It’s Emily’s birthday and husband Ted has a big surprise for her. Sitting on the kitchen table are two beautifully wrapped boxes. One large, one small. As Emily enthusiastically runs her fingers over the delicate silk ribbons and bows, Ted admits he had the store gift wrap them for her. As Emily eagerly unwraps the larger box, Ted is beaming. However, Emily’s smile soon disappears. “A frying pan? You bought me a frying pan? Are you now telling me you want me to cook more for you? Next, you’ll be telling me the other box is a toaster.” When Ted falls silent she knows she’s right. “A frying pan and a toaster,” remarks a disappointed Emily. “You know, I just don’t get you sometimes.” Trying to save the situation, Ted explains, “The guy at the store said that was the most expensive frying pan and the latest toaster on the market – you can even toast bagels.” Walking out of the room Emily replies, “Yeah, I get it. In addition to cooking more for you to eat, you now expect me to toast bagels for you too. Thanks a lot.”
Okay, so here’s what just happened.
A majority of men like power tools and tinkering at their workbench. From their point of view, the kitchen is a woman’s “workbench.” Just like the latest power tool he’d like to add to his collection to make projects easier, he sees the latest “must have” kitchen gadget/appliance as something that will make working in the kitchen simpler. So basically Ted’s thought process is: “I know I’d like a new skill saw… what would Emily like? She spends so much time in the kitchen. I’ll show her how much I appreciate all that she does and get something to make things better for her. I don’t know anything about cooking, but the guy said this is the most expensive frying pan they have, so it must be good. I know she’ll like that. Emily also said something about the toaster. I’ll get her a new one.”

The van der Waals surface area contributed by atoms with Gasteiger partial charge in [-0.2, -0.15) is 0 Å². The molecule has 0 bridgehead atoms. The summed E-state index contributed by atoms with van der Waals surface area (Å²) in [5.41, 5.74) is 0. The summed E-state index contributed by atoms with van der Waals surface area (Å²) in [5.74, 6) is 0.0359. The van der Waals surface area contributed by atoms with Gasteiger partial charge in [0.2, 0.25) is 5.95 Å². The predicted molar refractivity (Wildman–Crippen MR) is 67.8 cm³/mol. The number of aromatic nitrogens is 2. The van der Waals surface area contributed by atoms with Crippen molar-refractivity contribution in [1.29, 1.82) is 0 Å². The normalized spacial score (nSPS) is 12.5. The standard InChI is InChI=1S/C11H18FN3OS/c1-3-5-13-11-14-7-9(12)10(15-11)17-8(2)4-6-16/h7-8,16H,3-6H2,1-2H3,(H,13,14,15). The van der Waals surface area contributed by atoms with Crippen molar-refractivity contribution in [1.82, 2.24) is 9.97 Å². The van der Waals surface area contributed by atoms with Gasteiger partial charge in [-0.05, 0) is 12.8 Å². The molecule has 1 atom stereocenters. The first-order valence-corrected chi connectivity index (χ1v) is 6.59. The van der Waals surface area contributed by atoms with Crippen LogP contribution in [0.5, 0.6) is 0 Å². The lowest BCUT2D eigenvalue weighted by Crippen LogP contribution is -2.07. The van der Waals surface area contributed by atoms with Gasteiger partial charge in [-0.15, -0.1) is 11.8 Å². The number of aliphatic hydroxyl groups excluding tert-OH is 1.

Most women think in more abstract terms than men. And while most men like gadgets, most women like romance, pampering and things like lingerie. A frying pan and toaster, or any type of appliance (unless specifically asked for), really don’t fall into those categories. So, Emily sees Ted’s gifts as uncaring and selfish. Her thought process is: “Why would he buy me a frying pan? He got me this so I’ll cook more for him. It’s always about him. I should take this frying pan and hit him over the head with it.”
Even if Ted clarifies his reasoning, explaining that he wanted to get something to make her life more trouble-free, Emily would probably still be disappointed. Why? He didn’t get her something romantic or pampering. Appliances aren’t lingerie. (Note: I’m not being sexist. Why do you think women buy men socks and underwear? Exactly.)
So the moral of the story: When it comes to gift buying, sometimes it’s best to ask the other person what they’d like or need, instead of assuming you know from your point of view. Also, if someone gives you a gift from their heart, simply say “thank-you.”
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